His father, Pirsig-narrator, is busy reconstructing how Phaedrus, teacher of composition, struggled to discover Quality and how it could be put across to his disgruntled and fearful students. His innovations and abrupt changes in method, including periods of absolute silence and refusal to give grades, rendered some of them suicidal. The period of intense concentration had begun that would lead to his therapy by 800 mills of amperage transmitted through his brain lobes on twenty-eight occasions.
Restlessness is what Pirsig's America is all about. The Coast beckons. Father and son are soon mounted again on the pampered 1964 CB77 Honda SuperHawk. Jack Kerouac's On The Road had appeared in 1957. Pirsig read and seemed to appreciate it. But he began ZAMM at the end of the 1960s when he already judged the hippies to be irrelevant. Degeneracy could be fun, he said, but not a very serious day job for a lifetime.
It's easy enough to believe, however, that ZAMM's road-trip framework was suggested by Kerouac's book. Pirsig's taste for innovation didn't extend to narrative fiction. His personal destiny and his bike created ZAMM's form. A road story was a handy way to organize his material.
When Pirsig notes the difference between travel by bike and travel by car, he may have been thinking of Kerouac and buddies. He said that on a bike he was "in the scene," in direct contact with places and the elements. Looking through a car window was like looking at a picture.
But Kerouac's travelers didn't even look out the car window that often. They were mainly interested in themselves. They saw places generically with romantic frosting on top. People outside had their cliché existence perfumed with a zest of Eros.
Pirsig, for all his talking to himself, delights in space, panoramic views, and distant horizons. Going west he's constantly registering the alteration in the landscape. He's acutely aware of the people he sees, but it's an awareness of their thingness. He doesn't empathize into their skin and dress them up poetically like Kerouac.
Perhaps the difference in the two books and trips originate in each author's past. Kerouac seemed fatherless, at one with his mother. Pirsig never mentions his mother. But his father was a relentless achiever, top of his law class, dean of the law school, professor emeritus, and a force till his death at 95. He signed the court order that put his son in line for Electro-Convulsive Shock Therapy. Pirsig, through all his mental unrest and physical displacements, never relaxed his drive to acquire university degrees, the badges of merit. He was a striver with a merciless work ethic.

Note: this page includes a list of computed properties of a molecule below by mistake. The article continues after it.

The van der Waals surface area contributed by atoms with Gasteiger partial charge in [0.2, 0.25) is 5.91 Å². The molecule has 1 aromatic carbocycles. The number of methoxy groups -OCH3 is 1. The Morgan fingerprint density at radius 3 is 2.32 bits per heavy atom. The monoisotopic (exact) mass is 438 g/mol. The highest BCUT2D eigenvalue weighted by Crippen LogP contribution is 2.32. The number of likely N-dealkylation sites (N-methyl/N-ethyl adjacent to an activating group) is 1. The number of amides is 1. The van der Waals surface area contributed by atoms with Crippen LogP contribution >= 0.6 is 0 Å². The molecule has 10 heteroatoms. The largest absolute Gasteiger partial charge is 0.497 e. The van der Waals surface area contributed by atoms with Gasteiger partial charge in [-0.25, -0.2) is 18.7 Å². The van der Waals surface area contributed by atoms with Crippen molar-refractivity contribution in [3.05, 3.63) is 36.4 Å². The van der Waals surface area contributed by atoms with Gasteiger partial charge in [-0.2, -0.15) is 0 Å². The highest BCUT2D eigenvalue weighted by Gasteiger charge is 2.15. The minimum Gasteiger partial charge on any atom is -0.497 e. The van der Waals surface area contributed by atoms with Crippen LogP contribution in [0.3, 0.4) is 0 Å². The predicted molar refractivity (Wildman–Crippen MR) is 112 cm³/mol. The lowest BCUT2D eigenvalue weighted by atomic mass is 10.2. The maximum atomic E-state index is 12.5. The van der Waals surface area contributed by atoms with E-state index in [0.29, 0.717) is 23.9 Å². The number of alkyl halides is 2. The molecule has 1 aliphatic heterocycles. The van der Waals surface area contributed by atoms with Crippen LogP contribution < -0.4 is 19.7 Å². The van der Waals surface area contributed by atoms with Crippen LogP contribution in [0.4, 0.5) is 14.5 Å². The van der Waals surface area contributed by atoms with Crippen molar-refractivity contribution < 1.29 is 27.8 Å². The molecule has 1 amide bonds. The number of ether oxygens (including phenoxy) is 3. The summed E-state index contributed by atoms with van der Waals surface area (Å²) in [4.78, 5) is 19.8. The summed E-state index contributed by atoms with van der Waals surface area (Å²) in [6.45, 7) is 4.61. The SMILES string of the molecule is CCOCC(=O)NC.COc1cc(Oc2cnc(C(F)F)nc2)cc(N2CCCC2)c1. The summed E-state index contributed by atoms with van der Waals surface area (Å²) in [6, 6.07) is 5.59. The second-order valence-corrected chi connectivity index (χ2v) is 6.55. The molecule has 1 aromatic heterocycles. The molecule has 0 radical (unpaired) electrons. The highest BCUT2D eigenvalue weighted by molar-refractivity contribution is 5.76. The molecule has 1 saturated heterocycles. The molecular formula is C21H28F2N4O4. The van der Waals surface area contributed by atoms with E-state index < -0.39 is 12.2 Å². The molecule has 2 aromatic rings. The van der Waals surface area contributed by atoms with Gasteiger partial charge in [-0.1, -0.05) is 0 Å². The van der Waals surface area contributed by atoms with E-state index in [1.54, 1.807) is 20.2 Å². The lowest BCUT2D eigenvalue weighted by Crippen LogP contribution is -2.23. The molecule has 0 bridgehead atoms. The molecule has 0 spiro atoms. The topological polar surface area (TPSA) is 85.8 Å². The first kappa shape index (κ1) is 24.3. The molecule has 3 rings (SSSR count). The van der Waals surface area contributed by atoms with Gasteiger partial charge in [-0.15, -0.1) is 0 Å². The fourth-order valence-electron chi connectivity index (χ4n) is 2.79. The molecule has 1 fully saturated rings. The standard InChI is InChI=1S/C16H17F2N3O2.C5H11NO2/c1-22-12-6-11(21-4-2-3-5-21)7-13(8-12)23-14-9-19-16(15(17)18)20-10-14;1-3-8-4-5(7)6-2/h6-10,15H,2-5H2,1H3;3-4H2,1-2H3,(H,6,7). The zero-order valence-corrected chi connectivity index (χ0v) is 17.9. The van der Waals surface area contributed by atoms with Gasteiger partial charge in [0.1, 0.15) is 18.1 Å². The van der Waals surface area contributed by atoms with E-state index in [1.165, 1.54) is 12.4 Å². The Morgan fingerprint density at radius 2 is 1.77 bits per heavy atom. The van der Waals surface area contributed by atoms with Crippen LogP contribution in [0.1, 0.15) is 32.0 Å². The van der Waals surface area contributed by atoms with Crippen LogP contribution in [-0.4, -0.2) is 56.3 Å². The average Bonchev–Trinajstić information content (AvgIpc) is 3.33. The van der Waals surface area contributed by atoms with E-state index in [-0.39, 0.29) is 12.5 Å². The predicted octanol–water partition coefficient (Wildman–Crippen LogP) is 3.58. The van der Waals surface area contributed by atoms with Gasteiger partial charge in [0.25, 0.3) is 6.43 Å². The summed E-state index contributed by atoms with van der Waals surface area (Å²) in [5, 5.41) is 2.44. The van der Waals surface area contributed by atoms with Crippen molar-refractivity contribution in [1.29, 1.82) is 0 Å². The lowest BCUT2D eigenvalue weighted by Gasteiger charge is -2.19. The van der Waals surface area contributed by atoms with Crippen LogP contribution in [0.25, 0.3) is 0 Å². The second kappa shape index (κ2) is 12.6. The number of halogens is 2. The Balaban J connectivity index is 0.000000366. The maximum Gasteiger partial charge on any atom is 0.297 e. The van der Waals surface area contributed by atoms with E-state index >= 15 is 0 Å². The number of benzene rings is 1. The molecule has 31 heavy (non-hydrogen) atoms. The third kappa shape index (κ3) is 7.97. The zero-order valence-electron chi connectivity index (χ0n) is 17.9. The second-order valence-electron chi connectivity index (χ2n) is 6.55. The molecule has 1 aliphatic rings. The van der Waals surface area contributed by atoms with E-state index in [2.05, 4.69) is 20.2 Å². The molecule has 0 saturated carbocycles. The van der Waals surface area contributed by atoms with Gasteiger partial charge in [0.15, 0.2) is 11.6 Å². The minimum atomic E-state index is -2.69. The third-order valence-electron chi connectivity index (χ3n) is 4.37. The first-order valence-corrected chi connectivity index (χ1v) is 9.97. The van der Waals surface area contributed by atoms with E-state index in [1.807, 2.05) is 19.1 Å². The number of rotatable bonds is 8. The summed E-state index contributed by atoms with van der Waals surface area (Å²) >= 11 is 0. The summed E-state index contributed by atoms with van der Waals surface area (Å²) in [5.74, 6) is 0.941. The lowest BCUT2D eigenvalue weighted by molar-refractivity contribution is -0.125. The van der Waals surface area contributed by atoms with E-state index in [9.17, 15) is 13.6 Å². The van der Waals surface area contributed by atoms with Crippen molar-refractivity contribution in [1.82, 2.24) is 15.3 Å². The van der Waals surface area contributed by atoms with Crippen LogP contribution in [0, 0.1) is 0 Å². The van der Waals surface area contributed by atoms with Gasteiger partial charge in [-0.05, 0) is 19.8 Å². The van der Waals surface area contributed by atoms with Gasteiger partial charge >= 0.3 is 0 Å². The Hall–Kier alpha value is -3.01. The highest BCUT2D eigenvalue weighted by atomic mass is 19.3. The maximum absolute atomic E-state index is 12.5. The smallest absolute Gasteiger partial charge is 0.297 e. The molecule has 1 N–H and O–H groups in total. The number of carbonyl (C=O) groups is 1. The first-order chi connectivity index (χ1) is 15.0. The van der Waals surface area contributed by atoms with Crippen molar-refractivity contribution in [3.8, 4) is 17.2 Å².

The two road books differed in their making. Kerouac worked off the top of his head with a romantic impetus he thought of as jazz improvisation. He revised little and amassed pages as if quantity were the prize. Pirsig thought of his book as a project and from the first had a sense of it as a whole. He wrote systematically over years like a careful researcher.
Oriental philosophy in American heads tends to make for political and social inaction. Pirsig in these years of civil turmoil remains comfortably above the fray, just like the Beatniks who preceded him: "The place to improve the world is first in one's own heart and heads and hands, and then work outward from there." By 1999 he's saying complacently, "The country's mood is much more settled now."
Pirsig and Chris's trip west from Bozeman, Montana, to the coast certainly had none of the exuberance of Kerouac's adolescent capers. After the visit to his old stamping grounds, memories of Phaedrus crowded in. He had become the third man on the bike. The narrator notes more often his feelings of depression. Chris moves towards some sort of crisis of discontent.
But the Chautauquas continue. Only now they cease to be lectures and the narrator relates Phaedrus's dramatic encounter with Greek thought and its representatives at the University of Chicago. It's the drama of the crackup.
In sight of the Pacific, as the weary riders veer south to their goal, Chris becomes difficult. He gets down on the ground with his face in his hands and rocks in fetal isolation. Pirsig realizes with horror that it's what he saw patients do on the floor of his mental hospital. The two struggle on in their dialogue of the deaf until Pirsig finally sees the truth. He's been so busy fearing Phaedrus's return that he hasn't understood Chris is unhappy because he longs for the father destroyed by twenty-eight electric shocks. A resolution of sorts occurs: The boy asks, "Were you really insane?" And his father, who is really not that certain, answers, "No." He's coming to feel that he died being cured, and is only playacting sanity like the rest of the actors in the world around him. (In an Afterward we learn that Chris at 23 was stabbed to death in a mugging.)
Thirty-four years after its publication, ZAMM no longer needs be presented as merely a culture-bearing book. It's an authentic gem of American writing, though not because it's about Zen or about motorcycles. The novel's power comes from being about the personal predicament of a man bedeviled by intensity and a too-high IQ.